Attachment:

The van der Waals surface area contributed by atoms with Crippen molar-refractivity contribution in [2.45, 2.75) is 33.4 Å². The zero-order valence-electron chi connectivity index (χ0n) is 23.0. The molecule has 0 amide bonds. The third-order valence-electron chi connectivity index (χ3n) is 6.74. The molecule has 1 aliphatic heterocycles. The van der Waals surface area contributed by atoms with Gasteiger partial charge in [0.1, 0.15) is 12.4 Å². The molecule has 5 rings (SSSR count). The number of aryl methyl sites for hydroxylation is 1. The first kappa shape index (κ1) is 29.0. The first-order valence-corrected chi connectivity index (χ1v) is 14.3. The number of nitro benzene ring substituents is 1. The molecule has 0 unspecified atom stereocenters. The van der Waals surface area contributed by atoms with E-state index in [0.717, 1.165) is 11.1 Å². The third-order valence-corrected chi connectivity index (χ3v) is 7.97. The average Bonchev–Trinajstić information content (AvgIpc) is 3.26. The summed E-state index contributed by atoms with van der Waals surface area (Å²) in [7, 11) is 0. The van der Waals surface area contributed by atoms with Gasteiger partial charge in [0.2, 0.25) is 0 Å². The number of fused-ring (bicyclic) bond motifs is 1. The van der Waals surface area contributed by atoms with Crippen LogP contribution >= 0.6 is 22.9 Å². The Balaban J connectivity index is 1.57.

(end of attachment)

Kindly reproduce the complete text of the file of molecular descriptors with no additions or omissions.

The van der Waals surface area contributed by atoms with Crippen molar-refractivity contribution in [2.45, 2.75) is 33.4 Å². The zero-order valence-electron chi connectivity index (χ0n) is 23.0. The molecule has 0 amide bonds. The third-order valence-electron chi connectivity index (χ3n) is 6.74. The molecule has 1 aliphatic heterocycles. The van der Waals surface area contributed by atoms with Gasteiger partial charge in [0.1, 0.15) is 12.4 Å². The molecule has 5 rings (SSSR count). The number of aryl methyl sites for hydroxylation is 1. The first kappa shape index (κ1) is 29.0. The first-order valence-corrected chi connectivity index (χ1v) is 14.3. The number of nitro benzene ring substituents is 1. The molecule has 0 unspecified atom stereocenters. The van der Waals surface area contributed by atoms with E-state index in [0.717, 1.165) is 11.1 Å². The third-order valence-corrected chi connectivity index (χ3v) is 7.97. The average Bonchev–Trinajstić information content (AvgIpc) is 3.26. The summed E-state index contributed by atoms with van der Waals surface area (Å²) in [7, 11) is 0. The van der Waals surface area contributed by atoms with Gasteiger partial charge in [0.2, 0.25) is 0 Å². The number of fused-ring (bicyclic) bond motifs is 1. The van der Waals surface area contributed by atoms with Crippen LogP contribution >= 0.6 is 22.9 Å². The Balaban J connectivity index is 1.57.